TU students build sensory experience for Little Light House
BY MICHAEL OVERALL World Staff Writer
Thursday, May 03, 2012
5/03/12 at 2:54 AM
A news release promised that engineering students from the University of Tulsa would be unveiling their senior project Wednesday at the Little Light House, a preschool for children with disabilities.
It didn't mention what, exactly, the project would be. So visitors walked into a rehabilitation classroom and looked around, wondering.
Was it the electric wheelchair? Or what appeared to be some kind of projector system on the wall? Or perhaps something to do with the iPad in one instructor's hand?
"There it is," said occupational therapist Anne McCoy, pointing toward the corner. "It's what I would call a 'sensory activity.' "
At first glance, it doesn't seem particularly high-tech.
No moving parts. No control panel. No electronic sensors. Just six hexagon-shaped blocks stacked together like a giant honeycomb.
"It's a maze," explained John Henshaw, TU's department head for mechanical engineering.
And, like any maze, "it has to be experienced from the inside to get the full effect."
Unfortunately, adults won't fit through the pint-size doors. Only kids can crawl up and through the portholes, climbing from pod to pod.
One offers a flood of light. The next feels coarse, like sand. Another one vibrates.
Constantly changing, the sensory experience is meant to stimulate students with autism and other mental challenges.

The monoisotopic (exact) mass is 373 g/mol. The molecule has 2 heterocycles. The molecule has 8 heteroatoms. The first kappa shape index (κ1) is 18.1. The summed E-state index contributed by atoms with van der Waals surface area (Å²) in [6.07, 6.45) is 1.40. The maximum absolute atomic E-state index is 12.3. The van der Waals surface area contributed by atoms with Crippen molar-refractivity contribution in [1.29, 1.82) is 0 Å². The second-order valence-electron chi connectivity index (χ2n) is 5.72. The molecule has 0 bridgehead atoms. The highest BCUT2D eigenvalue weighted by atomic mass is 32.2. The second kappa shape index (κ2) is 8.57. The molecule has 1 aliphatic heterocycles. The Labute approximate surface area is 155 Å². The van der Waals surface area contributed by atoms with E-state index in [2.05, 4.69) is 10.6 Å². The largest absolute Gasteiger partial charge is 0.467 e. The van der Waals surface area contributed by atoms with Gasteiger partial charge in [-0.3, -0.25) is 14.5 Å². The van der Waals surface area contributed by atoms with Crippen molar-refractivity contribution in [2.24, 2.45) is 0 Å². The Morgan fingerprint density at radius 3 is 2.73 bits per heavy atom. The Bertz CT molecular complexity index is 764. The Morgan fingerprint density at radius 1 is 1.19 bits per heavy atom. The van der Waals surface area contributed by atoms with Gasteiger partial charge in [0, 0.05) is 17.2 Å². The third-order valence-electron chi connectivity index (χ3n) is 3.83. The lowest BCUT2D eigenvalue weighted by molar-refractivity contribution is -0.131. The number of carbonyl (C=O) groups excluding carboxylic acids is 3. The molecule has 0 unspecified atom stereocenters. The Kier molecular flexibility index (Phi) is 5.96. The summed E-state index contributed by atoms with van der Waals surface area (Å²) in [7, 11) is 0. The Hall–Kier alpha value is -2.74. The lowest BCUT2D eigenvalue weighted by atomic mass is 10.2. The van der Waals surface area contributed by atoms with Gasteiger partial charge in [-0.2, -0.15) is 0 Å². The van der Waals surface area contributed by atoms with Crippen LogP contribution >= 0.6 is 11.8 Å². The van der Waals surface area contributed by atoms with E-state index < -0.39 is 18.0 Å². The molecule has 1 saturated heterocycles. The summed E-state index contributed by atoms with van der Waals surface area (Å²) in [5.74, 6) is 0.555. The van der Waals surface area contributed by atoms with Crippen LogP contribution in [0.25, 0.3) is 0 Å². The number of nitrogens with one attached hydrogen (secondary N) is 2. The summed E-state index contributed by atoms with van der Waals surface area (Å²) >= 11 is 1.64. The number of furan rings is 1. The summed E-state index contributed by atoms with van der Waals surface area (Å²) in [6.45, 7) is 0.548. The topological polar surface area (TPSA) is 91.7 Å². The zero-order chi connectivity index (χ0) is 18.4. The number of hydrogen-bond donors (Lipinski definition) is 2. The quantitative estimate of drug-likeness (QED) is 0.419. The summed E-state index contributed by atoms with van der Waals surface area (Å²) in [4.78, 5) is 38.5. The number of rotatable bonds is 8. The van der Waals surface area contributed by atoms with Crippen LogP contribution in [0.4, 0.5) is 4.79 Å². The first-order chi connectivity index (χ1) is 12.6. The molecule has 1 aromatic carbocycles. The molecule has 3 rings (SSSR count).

"The design goal," Henshaw said, "was No. 1, for the kids to have fun. And No. 2, to build upper- and lower-body strength and coordination as they are moving around inside.
"So they're learning and growing while they think they are just playing."
The university students seemed to have a similar experience, learning and growing while they thought they were just having fun.
Six graduating seniors worked on the project - designing, revising and building the "Honey Hallows" to the Light House's exact specifications.
"Everybody wanted to work on this, so it wasn't like our professors had to force us into it," TU engineering student Starr Dalton said.
"We were so enthusiastic about it that it didn't feel like hard work at all. It was easy."
But don't tell Henshaw. He's planning to give the team an A.
Little Light House is raising money to expand its campus
Treating children from birth through age 6, the Little Light House takes students with physical or mental disabilities, including Down syndrome, spina bifida, cerebral palsy, autism and sensory deprivations such as blindness.
More than 140 children are on a waiting list, but the Light House is raising $16 million to expand its campus at 36th Street and Yale Avenue.
For more information, call 918-664-6746.
Original Print Headline: Sensory experience
Michael Overall 918-581-8383
Skyler Dolph and Michael Zerbe (right) explore a classroom installation at the Little Light House. University of Tulsa engineering students built the honeycomb-shaped toy. MATT BARNARD / Tulsa World
Starr Dalton, a mechanical engineering student from the University of Tulsa, discusses a classroom installation at the Little Light House. Dalton and other engineering students built the toy as a class project. MATT BARNARD / Tulsa World